Daily Management Review

US business schools are losing students


Two-year MBA courses are the most common way to obtain a master's degree in the United States. However, in 2016, their popularity is declining, says Graduate Management Admission Council (GMAC), an organization that conducts GMAT testing for ability to study in business schools.

For the first time since 2012, less than half of all world’s full-time two-year MBA courses recorded growth in number of applicants. This trend is more pronounced in the US than in other countries. Only 40% of schools there reported an increase in number of entrants (the world average 43%), 53% of schools reported decline.

US business schools hope that this is a temporary phenomenon. Demand for MBA programs typically increases during periods of high unemployment, when people realize that there’s almost nothing to lose and decide to acquire new skills.

While US business schools are experiencing difficulties in recruiting students, their European counterparts, offering to receive the same level for 12 months, enjoy influx of students.

Shorter European course usually costs less than traditional American MBA program. The price, however, is only one side of the issue. According to GMAC, only 43% of US schools, offering an MBA in a year, marked an increase in number of entrants last year.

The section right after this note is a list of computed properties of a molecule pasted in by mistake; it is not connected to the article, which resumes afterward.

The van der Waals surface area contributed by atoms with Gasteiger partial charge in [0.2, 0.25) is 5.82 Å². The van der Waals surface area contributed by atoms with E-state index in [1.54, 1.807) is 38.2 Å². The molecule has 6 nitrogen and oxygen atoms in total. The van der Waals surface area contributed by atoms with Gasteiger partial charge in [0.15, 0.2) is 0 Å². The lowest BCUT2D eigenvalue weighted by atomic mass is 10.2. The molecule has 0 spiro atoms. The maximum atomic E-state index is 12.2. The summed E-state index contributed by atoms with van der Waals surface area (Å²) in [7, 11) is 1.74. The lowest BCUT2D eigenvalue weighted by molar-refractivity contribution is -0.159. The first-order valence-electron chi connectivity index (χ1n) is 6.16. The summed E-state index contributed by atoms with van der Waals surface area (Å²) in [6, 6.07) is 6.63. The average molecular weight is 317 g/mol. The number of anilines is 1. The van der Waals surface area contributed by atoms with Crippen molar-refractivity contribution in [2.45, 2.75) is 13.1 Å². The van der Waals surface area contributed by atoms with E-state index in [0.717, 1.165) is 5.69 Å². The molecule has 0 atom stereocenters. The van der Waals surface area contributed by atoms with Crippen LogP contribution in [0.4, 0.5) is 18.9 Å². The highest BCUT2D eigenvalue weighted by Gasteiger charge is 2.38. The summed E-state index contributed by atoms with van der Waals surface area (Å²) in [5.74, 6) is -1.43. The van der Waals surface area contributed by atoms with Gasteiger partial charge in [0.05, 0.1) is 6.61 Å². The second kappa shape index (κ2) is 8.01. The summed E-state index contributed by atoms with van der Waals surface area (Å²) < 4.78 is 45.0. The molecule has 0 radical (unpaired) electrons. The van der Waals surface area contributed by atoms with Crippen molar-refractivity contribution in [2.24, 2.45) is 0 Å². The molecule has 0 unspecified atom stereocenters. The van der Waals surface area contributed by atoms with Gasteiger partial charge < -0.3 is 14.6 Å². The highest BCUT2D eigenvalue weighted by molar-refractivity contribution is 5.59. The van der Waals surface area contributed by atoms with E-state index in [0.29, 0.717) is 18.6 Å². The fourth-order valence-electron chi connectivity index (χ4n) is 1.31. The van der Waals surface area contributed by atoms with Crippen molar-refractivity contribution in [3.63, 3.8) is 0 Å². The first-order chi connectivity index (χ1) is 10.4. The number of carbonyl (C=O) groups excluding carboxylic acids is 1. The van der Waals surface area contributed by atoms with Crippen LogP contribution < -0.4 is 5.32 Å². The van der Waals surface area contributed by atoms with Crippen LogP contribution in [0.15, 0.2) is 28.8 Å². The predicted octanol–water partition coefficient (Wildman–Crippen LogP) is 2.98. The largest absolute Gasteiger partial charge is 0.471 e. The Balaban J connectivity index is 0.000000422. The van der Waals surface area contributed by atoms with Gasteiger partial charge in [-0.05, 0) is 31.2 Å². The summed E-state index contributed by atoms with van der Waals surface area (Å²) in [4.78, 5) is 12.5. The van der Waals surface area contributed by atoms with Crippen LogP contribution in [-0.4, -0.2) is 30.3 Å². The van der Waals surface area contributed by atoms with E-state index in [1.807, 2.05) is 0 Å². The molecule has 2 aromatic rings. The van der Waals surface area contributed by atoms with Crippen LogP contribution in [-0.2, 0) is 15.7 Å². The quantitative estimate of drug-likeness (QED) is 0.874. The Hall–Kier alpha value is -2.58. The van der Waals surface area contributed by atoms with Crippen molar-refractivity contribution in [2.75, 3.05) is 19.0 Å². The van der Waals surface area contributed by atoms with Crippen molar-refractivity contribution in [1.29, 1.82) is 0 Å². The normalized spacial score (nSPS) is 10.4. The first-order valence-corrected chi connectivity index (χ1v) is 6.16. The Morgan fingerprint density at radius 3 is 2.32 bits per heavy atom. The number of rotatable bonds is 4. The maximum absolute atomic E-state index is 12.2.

As a whole, the world observed 57% increase in number of applicants in the best schools (MBA program for more than 120 students, have high positions in the world rankings of business education). However, only one-third of courses designed to train at least 53 students have reported an increase in number of entrants.

The first Masters degrees in Business Administration (MBA) were offered in 1908 at Harvard University. Higher education institutions, which teach business administration, are called business schools. Now, loss of popularity of MBA students made US business schools start a real hunt for students from abroad. In order to "entice" foreigners, they offer them maintenance loans. 

This policy is popular in majority of 700-plus US business schools. While this specialty is losing popularity in the United States, foreigners continue to regard it with reverence and as the best way to succeed in life.

AACSB International President Tom Robinson believes that loss of interest in specialty is obliged to too broad profile. In the 21st century, young people prefer specific professions. They believe that it would be practical to know less, but understand that chosen specialty better.

On the other hand, he is certain that business schools will still be in demand. Yes, it’s loosing popularity, but business education will always be important.

A different view is held by Roger Martin, who has 15 years of experience at the Rotman School of Business at the University of Toronto. He is more pessimistic about the situation, and believes that the number of business schools in the US will halve in 10-15 years. In his opinion, the main reason for this is just a lack of students, which does not allow to cover too high cost of training.

source: ft.com